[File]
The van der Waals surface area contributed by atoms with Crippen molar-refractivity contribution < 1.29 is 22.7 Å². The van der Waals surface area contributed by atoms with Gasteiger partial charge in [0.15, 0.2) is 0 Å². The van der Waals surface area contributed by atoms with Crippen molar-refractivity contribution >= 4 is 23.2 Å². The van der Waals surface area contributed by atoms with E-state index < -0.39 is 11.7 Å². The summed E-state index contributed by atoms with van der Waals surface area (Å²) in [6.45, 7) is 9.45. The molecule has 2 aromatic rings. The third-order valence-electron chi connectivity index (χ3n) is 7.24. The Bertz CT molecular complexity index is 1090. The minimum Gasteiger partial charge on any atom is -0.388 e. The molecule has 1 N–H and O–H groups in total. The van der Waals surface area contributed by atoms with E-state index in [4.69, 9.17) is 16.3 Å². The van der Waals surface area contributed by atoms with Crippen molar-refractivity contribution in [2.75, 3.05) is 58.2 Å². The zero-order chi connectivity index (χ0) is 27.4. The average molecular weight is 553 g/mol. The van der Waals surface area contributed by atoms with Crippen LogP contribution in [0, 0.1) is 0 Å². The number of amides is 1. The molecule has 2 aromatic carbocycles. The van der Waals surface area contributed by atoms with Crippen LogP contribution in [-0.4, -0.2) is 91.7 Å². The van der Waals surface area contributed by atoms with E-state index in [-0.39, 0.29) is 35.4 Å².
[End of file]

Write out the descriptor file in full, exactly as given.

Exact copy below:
The van der Waals surface area contributed by atoms with Crippen molar-refractivity contribution < 1.29 is 22.7 Å². The van der Waals surface area contributed by atoms with Gasteiger partial charge in [0.15, 0.2) is 0 Å². The van der Waals surface area contributed by atoms with Crippen molar-refractivity contribution >= 4 is 23.2 Å². The van der Waals surface area contributed by atoms with E-state index < -0.39 is 11.7 Å². The summed E-state index contributed by atoms with van der Waals surface area (Å²) in [6.45, 7) is 9.45. The molecule has 2 aromatic rings. The third-order valence-electron chi connectivity index (χ3n) is 7.24. The Bertz CT molecular complexity index is 1090. The minimum Gasteiger partial charge on any atom is -0.388 e. The molecule has 1 N–H and O–H groups in total. The van der Waals surface area contributed by atoms with E-state index in [4.69, 9.17) is 16.3 Å². The van der Waals surface area contributed by atoms with Crippen molar-refractivity contribution in [2.75, 3.05) is 58.2 Å². The zero-order chi connectivity index (χ0) is 27.4. The average molecular weight is 553 g/mol. The van der Waals surface area contributed by atoms with Crippen LogP contribution in [0, 0.1) is 0 Å². The number of amides is 1. The molecule has 2 aromatic carbocycles. The van der Waals surface area contributed by atoms with Crippen LogP contribution in [-0.4, -0.2) is 91.7 Å². The van der Waals surface area contributed by atoms with E-state index in [-0.39, 0.29) is 35.4 Å².